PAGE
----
The 2006 crime statistics that have been slowly ' and begrudgingly ' rolled out by law enforcement across Louisiana have bolstered growing resentment among communities statewide. There are overall or partial increases in violent crimes practically across the board, and almost all of Louisiana's major metropolitan areas have already recorded homicides for 2007.
Angry mobs of voters are forming from New Orleans to Shreveport, holding town hall meetings and creating watchdog groups. At the same time, lawmakers are preparing for a regular session that kicks off in April, followed quickly by the fall elections. It's a collision course that promises tough-on-crime bills and pie-in-the sky solutions from the stump. Jim Kitchens, founder of the Orlando-based Kitchens Group, has conducted extensive polling on the matter in Louisiana and around the nation. While crime isn't emerging as a serious issue outside state lines, Kitchens is reporting a spike in Louisiana. The state managed to sail through the 1990s without it becoming a central public concern, but the climate is rapidly changing. "This is a fundamental political issue and always has been," Kitchens says. "Public safety is kind of No. 1, and this year in Louisiana, it could be big."
According to nationwide figures recently released by the Federal Bureau of Investigations, the first six months of 2006 saw a 3.7 percent jump in violent crime, including a 9.7 percent increase in robbery, a 1.4 percent increase in murder and a 1.2 percent increase in aggravated assault. Domestic violent crime is up for the second year in a row.
The same report also shows large leaps in Louisiana.
Lafayette's problem is that the police department can't seem to figure out whether crime is on the rise. The FBI's preliminary report showed a 45 percent increase in violent crime here, more than 10 times the national average, while robbery figures supposedly doubled and rapes and aggravated assaults had major leaps as well. Lafayette Interim Police Chief Jim Craft said the figures were the result of a computer glitch but also predicted an increase in crime for the region of three to 10 percent for 2006.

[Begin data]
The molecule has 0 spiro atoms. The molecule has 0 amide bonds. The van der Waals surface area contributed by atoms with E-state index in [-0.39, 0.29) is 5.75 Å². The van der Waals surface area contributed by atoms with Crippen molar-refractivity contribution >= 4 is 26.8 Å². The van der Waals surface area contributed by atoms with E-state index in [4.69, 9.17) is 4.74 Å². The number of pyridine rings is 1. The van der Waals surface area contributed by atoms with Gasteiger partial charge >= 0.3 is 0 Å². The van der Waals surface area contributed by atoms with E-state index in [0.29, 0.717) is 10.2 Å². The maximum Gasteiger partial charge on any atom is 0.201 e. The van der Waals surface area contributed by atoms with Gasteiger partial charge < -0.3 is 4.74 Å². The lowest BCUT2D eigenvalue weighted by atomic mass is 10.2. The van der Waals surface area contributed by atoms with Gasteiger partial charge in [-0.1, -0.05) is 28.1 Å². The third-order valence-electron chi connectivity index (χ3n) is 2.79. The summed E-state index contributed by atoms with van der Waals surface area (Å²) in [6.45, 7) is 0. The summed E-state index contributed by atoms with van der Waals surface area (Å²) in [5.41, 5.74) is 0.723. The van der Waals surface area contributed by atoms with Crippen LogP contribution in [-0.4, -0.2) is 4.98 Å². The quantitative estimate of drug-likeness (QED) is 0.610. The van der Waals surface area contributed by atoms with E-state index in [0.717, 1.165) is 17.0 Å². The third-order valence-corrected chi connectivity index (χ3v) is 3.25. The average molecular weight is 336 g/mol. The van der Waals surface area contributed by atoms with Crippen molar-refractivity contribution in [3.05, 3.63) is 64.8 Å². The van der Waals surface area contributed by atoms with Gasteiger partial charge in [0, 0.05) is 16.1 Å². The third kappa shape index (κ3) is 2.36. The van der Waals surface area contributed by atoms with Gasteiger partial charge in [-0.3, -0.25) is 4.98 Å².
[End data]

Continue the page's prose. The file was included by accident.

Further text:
The New Year started out deadly in New Orleans, with eight homicides over a 10-day period. It's the continuation of a disturbing Crescent City trend in 2006. If the city's population is 220,000, as cited by University of New Orleans criminologist Peter Scharf, then last year's 161 murders equates to approximately 73 homicides per 100,000 people. That's more than five times the national average. Thousands of outraged New Orleans residents marched on City Hall last Thursday to demand answers and a plan to curb the violence from Mayor Ray Nagin and Police Chief Warren Riley.
Baton Rouge, with twice the population of Lafayette, saw a 12 percent increase in violent crimes last year, according to the report, with homicides coming in at 72, up from 50 in 2005. Shreveport's 30 murders in 2006 are a historic low for the city, but the FBI stats reveal notable increases in motor vehicle thefts and aggravated assaults.
The few silver linings haven't been enough for voters plagued by images of serial killers in the state and bloodshed in hurricane-stricken areas. "Even if crime isn't on the increase, there is obviously a crime problem," Kitchens says. "The news is reporting more crime, and that spike is creating concern."
Based on the results of last year's Louisiana Survey, conducted by Louisiana State University, there was a 17-point increase in the percentage of residents citing concern over issues related to crime and public safety. Additionally, the percentage of Louisianans that believe the state has become less safe over the past year increased by 19 points. The overall concern about crime in some areas has equaled or surpassed 2003, when south Louisiana serial killer Derrick Todd Lee was still at large.
"There is good news and bad news in this result," says Dr. Kirby Goidel, who oversaw the LSU study. "A return to other concerns is a reflection of a more stable political and economic environment, but it also means that other pressing concerns may lessen the sense of urgency needed to successfully rebuild the affected areas."
The unconventional studies detailed in Freakonomics, written by Steven Levitt and Stephen Dubner, might be used as a foundation for action. While reviewing why crime dropped in the 1990s, the duo credited stiffer prison sentences and more police on the street. With the state Legislature's penchant for mandatory minimums, and Gov. Kathleen Blanco's ongoing quest for police pay raises, this theory could come home to roost in Louisiana.
Kitchens says that approach might balloon prison populations and put the state budget on a bit of a tilt, but it's among the many solutions voters will be asking for in coming months. "Anytime the public has a perception that the crime rate is growing, they are going to look to politicians to solve the problem," he says. "Now we just have to see if they come up with anything."